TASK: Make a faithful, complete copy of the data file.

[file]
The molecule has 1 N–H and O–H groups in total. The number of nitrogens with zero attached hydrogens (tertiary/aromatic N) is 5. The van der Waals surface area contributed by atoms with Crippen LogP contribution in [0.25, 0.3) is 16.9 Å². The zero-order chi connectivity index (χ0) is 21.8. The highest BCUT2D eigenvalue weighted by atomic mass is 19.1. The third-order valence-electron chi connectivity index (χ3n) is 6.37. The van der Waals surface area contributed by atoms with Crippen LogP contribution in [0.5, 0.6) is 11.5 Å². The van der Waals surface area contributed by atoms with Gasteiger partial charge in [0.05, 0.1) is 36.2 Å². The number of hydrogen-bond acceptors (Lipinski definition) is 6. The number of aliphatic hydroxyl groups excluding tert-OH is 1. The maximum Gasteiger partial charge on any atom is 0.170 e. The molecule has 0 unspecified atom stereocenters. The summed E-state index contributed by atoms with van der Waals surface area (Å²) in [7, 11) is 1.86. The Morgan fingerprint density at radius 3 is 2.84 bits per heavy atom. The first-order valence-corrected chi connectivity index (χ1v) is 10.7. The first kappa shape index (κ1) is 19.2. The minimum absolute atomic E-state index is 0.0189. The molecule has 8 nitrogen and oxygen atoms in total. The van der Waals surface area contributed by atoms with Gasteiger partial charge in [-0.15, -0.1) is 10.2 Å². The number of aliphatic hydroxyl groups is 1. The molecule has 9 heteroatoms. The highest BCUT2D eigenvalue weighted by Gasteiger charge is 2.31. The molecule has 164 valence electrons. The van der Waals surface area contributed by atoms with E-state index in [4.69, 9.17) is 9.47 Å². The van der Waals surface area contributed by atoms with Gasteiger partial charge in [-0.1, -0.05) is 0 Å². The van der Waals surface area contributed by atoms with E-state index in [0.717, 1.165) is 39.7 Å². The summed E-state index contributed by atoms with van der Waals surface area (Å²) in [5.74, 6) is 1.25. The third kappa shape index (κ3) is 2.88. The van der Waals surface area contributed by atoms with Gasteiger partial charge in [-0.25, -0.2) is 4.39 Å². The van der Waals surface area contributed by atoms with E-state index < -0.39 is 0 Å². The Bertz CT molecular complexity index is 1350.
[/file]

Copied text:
The molecule has 1 N–H and O–H groups in total. The number of nitrogens with zero attached hydrogens (tertiary/aromatic N) is 5. The van der Waals surface area contributed by atoms with Crippen LogP contribution in [0.25, 0.3) is 16.9 Å². The zero-order chi connectivity index (χ0) is 21.8. The highest BCUT2D eigenvalue weighted by atomic mass is 19.1. The third-order valence-electron chi connectivity index (χ3n) is 6.37. The van der Waals surface area contributed by atoms with Crippen LogP contribution in [0.5, 0.6) is 11.5 Å². The van der Waals surface area contributed by atoms with Gasteiger partial charge in [0.05, 0.1) is 36.2 Å². The number of hydrogen-bond acceptors (Lipinski definition) is 6. The number of aliphatic hydroxyl groups excluding tert-OH is 1. The maximum Gasteiger partial charge on any atom is 0.170 e. The molecule has 0 unspecified atom stereocenters. The summed E-state index contributed by atoms with van der Waals surface area (Å²) in [7, 11) is 1.86. The Morgan fingerprint density at radius 3 is 2.84 bits per heavy atom. The first-order valence-corrected chi connectivity index (χ1v) is 10.7. The first kappa shape index (κ1) is 19.2. The minimum absolute atomic E-state index is 0.0189. The molecule has 8 nitrogen and oxygen atoms in total. The van der Waals surface area contributed by atoms with Gasteiger partial charge in [-0.15, -0.1) is 10.2 Å². The number of aliphatic hydroxyl groups is 1. The molecule has 9 heteroatoms. The highest BCUT2D eigenvalue weighted by Gasteiger charge is 2.31. The molecule has 164 valence electrons. The van der Waals surface area contributed by atoms with E-state index in [4.69, 9.17) is 9.47 Å². The van der Waals surface area contributed by atoms with Gasteiger partial charge in [-0.1, -0.05) is 0 Å². The van der Waals surface area contributed by atoms with E-state index in [0.717, 1.165) is 39.7 Å². The summed E-state index contributed by atoms with van der Waals surface area (Å²) in [5.74, 6) is 1.25. The third kappa shape index (κ3) is 2.88. The van der Waals surface area contributed by atoms with Gasteiger partial charge in [-0.25, -0.2) is 4.39 Å². The van der Waals surface area contributed by atoms with E-state index < -0.39 is 0 Å². The Bertz CT molecular complexity index is 1350.